‘You’re always singing songs like ‘Seven Brothers for Seven Sisters’!’ she declared yesterday, despite the fact that, if there even was a song called ‘Seven Brothers for Seven Sisters’, it’s unlikely I would be caught singing it.
She has now provided a money-box and I am obliged to pay 20p a day for the privilege of singing at my own desk. This, I reflect morosely, makes the survival of Celine Dion all the more ironic.
The snow has abated somewhat, and back at home I have become fascinated by Ivana Trump’s ears, which surely have to rival Leonard Nimoy’s in their size and convolutedness.

Monday, 11 January 2010

Sunday 10 January 2010

Exigent (n) The doorway leading to the outside toilet.

sundays still carry
a nagging scent of terror
PE on mondays.

The weather, as they say, is inclement. Not so much here in the city, although my pavement was iced up for a couple of days. Nevertheless it is cold, and outside of London the country is having a hard time of it.
Older people of course are having none of that.
‘It was much worse in 1963,’ they say. ‘I walked across the Thames!’
Apparently, most of London took the opportunity to walk across the Thames in 1963, even Tony Blair allegedly, who would have been ten years old at the time. However, the number of people who claim to have walked across the Thames would have blanketed it to the point where no ice could be seen.
Ivana Trump is now in the Big Brother House, presumably because there were no British celebrities left on the Z-list from which they pluck their contestants. Stephen Baldwin is beginning to tire me with his relentless gormless cheerfulness and his childish view of the world.
I am not sure if he was serious when he went into the diary room and suggested that Ivana Trump may ‘sleep-cougar’ him if he occupied the bed next to her, and requested to be moved. I’m hoping the sleep-cougaring involves ripping his liver out with a set of US designer nails.

Friday, 8 January 2010

Thursday 7 January 2010

An arrest warrant has been issued for a Leicester man accused of having sex with a horse and a donkey after he failed to turn up to court.
There’s something particularly British about our fascination with bestiality. Being Welsh, I am regularly and somewhat disconcertingly cheerfully accused of consorting with sheep. I accept the charge with good grace, although in my own defence I have to state that there were no lambs involved, and all the rams were consenting adults.
Paradoxically though, it seems to be generally the English who get charged with these offences. There was a case of horse abuse not so long ago where the accused was caught on cctv carefully placing a bucket behind the object of his affections for him to stand on during the act of congress.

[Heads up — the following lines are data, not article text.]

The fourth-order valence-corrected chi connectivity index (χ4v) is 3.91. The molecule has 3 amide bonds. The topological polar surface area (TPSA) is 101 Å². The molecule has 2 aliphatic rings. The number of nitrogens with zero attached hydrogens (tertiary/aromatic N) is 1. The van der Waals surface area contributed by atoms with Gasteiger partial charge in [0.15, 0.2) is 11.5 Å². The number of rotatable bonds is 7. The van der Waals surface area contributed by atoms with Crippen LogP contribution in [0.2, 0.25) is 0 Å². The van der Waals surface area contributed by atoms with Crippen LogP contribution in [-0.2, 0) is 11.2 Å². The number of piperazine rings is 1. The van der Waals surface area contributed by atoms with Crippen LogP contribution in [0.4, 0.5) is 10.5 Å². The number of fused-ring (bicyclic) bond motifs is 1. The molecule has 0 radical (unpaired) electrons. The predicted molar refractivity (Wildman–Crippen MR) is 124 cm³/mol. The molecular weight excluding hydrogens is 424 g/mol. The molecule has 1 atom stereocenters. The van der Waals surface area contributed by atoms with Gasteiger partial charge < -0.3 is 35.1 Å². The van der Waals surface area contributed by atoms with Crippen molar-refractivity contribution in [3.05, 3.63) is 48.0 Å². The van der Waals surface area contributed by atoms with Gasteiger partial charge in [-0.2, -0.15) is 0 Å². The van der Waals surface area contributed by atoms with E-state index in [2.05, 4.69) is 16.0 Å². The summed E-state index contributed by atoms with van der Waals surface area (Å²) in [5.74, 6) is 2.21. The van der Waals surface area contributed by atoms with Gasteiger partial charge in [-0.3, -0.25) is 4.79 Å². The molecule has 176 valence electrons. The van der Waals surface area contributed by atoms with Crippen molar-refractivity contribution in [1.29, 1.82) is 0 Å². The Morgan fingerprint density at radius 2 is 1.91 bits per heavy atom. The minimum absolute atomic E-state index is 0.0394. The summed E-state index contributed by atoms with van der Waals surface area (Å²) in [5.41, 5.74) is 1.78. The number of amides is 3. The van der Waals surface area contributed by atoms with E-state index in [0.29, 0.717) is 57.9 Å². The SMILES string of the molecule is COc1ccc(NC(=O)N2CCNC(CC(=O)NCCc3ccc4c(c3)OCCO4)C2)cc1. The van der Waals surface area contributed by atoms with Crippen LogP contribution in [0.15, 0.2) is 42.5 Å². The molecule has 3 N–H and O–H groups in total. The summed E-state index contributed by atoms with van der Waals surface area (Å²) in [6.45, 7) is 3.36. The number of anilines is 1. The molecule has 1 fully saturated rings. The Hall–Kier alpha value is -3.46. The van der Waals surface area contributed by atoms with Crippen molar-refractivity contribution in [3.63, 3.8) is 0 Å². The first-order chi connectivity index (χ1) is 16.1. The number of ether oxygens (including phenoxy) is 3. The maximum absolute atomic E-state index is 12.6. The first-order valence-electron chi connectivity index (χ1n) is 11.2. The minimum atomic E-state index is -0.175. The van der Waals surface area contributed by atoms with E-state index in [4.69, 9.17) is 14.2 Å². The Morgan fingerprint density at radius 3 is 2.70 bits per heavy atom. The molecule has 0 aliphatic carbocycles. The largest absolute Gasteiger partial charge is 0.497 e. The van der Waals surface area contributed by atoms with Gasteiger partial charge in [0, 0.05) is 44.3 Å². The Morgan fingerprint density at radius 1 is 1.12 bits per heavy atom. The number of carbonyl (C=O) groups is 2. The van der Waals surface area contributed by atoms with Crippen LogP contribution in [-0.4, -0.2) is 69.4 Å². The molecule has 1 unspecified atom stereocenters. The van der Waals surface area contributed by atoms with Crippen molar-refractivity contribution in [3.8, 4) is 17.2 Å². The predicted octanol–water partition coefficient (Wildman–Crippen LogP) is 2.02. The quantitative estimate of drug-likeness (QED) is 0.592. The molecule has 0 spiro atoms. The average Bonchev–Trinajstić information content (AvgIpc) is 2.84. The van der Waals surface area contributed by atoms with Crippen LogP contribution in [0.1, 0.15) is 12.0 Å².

Talking of inbred behaviour, I am fascinated and horrified in equal measure by Stephen Baldwin’s manic religious rants on Celebrity Big Brother.
He has already shocked his fellow housemates by telling them a rather odd story about how, if his daughter was held hostage by someone with a gun to her head who asked her to say ‘Jesus does not exist!’ then he would rather she says ‘Jesus definitely exists!’ which assumes that he would rather his daughter die than say something she probably does not mean under duress.
Now he states that he does not believe in evolution because, ‘if man had evolved from apes then why are apes still here?’
One begins to wonder what sort of education Mr Baldwin and his fellow Americans receive over there. However, no one jumped up to argue with him, or to point out, as most people of my age who had a proper education will know, that apes and humans are descended from a common ancestor and evolved simultaneously.
I suspect that the Bible is the first and last book he will ever read. There seems to be a heavy emphasis on the Old Testament. The other housemates are beginning to look glassy-eyed and one or two are glancing furtively at the meat-knives.

Thursday, 7 January 2010

Wednesday 6 January 2010

The very last ‘Celebrity Big Brother’ seems to be far more of a misnomer this year than in all of its previous incarnations, boasting only two people whom one could properly label as celebrities. There were two people who I thought might have been put in as fake celebrities, namely Cisqo and Lady Sovereign. Neither the Ugly One or myself had ever heard of them. It turns out that Cisqo had a hit in 2000 with a song about thongs and Lady Sovereign is a chav rapper. OK.
Like Jo McElderry, Cisqo is absolutely heterosexual, so it looks like I will have to get my gaydar repaired.
Jonas (aka Basshunter) I only know from random dance tracks which I have avoided on the internet. He is a Scandinavian Tourettes sufferer, who has taken a shine to Katia. Katia is the diminutive and very young Russian blonde who until recently was struggling to explain what first attracted her to the 62 year old millionaire Ronnie Wood.
Dane Bowers lives in Croydon and was having a successful career until he made a single with Victoria Beckham (some years ago) and shacked up with Katie Price. He is rumoured to have recently had a fight with fellow housemate Alex Reid, a cross-dressing cagefighter, currently shacked up with Katie Price.
There’s a page three girl whose name I can’t be bothered to try to remember.
Heidi Fleiss went to prison for prostitution related crimes and has since been a professional reality show contestant, having come straight here from ‘Celebrity Rehab’ and ‘Sober House’. Classy.
Stephen Baldwin once snorted his way through a Mount Ararat of cocaine. Now he is born again and God has fixed his face into an expression of benign and sinister amusement. He was once in The Usual Suspects. In his contract he is allowed to have his big leatherbound bible out for an hour a day. I am sure that very soon many people will want to beat him to death with it.

Real Celebrities:-
Stephanie Beacham: From Dynasty to Coronation Street. Proper classy she is.
Vinnie Jones. Actor, ex-footballer, hard man.

Tuesday 5 January 2010